I'm writing this sitting at gate B3 in the Tulsa airport. They should be starting the boarding process for my flight to Denver right now, but unfortunately our plane has been delayed.
The announcement of a flight delay is a golden opportunity for people watching. You see an array of reactions. People throw their hands, let out long exhales as if they've been holding their breathe for minutes, and without fail, a line immediately forms at the gate agent counter.
I got in line this time, too. But I've been here before, I wasn't in a rush. As I stood behind my fellow delayed passengers, watching them wheel their bags to the counter when it was their turn, I noticed something. Almost every person that approached the counter really didn't have an idea of why they were going up to the counter in the first place. Most of them just frustratingly expressed their displeasure with the delay and asked them to repeat why it was happening.
It dawned on me, why was I line? What could I change about the situation? I can't find another plane for us or clear the weather up. What can I control?
With a tight connection, I knew disembarking my flight in Denver would be crucial to making my connection. I also knew that the gate agent was having a miserable time. So I decided I would focus on what I could control as I approached the counter.
I smiled and said, "You look like you're having fun!" The gate agent smirked and his shoulders relaxed a bit. We both knew he had no control over the flights, but he did have control over my seat assignment.
I left the counter in the same situation I approached it in, still unsure if I'll make it to my final destination this evening. However, now I'd be boarding with the first class customers.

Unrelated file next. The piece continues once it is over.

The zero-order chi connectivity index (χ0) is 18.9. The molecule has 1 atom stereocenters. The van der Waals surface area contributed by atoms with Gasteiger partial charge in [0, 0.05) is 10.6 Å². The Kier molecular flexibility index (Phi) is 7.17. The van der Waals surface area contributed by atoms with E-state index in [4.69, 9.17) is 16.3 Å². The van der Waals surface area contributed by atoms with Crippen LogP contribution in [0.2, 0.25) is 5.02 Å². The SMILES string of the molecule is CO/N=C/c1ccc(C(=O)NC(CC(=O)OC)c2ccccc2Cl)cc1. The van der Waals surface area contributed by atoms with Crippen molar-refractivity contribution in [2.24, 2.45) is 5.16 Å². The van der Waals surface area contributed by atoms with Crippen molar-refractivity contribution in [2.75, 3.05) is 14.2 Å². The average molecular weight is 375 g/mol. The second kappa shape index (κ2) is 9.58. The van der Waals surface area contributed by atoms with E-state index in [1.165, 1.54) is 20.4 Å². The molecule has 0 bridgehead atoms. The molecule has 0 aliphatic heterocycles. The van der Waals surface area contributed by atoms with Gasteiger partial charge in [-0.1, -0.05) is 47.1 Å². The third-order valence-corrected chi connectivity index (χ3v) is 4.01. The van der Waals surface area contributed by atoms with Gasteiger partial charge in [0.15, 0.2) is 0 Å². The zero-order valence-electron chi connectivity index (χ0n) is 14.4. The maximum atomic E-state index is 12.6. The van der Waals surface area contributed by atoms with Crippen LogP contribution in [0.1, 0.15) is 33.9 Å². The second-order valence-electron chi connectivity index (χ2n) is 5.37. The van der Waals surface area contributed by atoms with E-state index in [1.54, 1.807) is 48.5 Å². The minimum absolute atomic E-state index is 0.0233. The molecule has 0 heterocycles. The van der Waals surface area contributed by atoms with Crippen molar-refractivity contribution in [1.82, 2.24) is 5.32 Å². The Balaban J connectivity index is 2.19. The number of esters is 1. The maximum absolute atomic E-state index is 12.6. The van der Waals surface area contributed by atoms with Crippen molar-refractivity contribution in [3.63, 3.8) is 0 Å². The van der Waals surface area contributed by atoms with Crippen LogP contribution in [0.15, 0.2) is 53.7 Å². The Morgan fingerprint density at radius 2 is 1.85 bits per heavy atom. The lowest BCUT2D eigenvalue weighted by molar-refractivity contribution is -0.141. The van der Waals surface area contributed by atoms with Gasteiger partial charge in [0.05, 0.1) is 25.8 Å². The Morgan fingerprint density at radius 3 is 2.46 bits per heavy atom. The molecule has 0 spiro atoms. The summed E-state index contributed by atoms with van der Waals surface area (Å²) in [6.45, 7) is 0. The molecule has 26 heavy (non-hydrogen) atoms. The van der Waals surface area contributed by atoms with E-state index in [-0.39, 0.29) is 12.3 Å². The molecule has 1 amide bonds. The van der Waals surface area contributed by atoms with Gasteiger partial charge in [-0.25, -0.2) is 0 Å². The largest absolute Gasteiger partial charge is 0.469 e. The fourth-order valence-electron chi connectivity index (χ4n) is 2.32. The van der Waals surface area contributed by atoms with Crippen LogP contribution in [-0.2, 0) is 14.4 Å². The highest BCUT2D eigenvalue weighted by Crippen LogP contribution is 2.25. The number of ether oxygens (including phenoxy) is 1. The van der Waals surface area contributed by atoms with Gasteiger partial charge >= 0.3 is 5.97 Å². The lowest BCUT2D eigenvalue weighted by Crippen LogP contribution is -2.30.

We hear it often, but it never hurts to be said. When life hands us situations out of our control, nothing will impact our immediate future more than controlling the controllables. Focusing on what we can control allows us to shift our focus from a potentially pessimistic path, to one that creates positive outcomes for ourselves and those around us.
When things seem out of your control, just control the controllables.
Think of one thing in your life that is out of your control. Then identify of one aspect of that situation you can control and focus on that instead.
What emotional response do you demonstrate when you focus on things out of your control? i.e. frustration, pessimism, impatience, overly critical, negativity...
"You can't control what happens to you, but you can control your attitude, and in that, you will be mastering change rather than allowing it to master you." - Nishan Panwar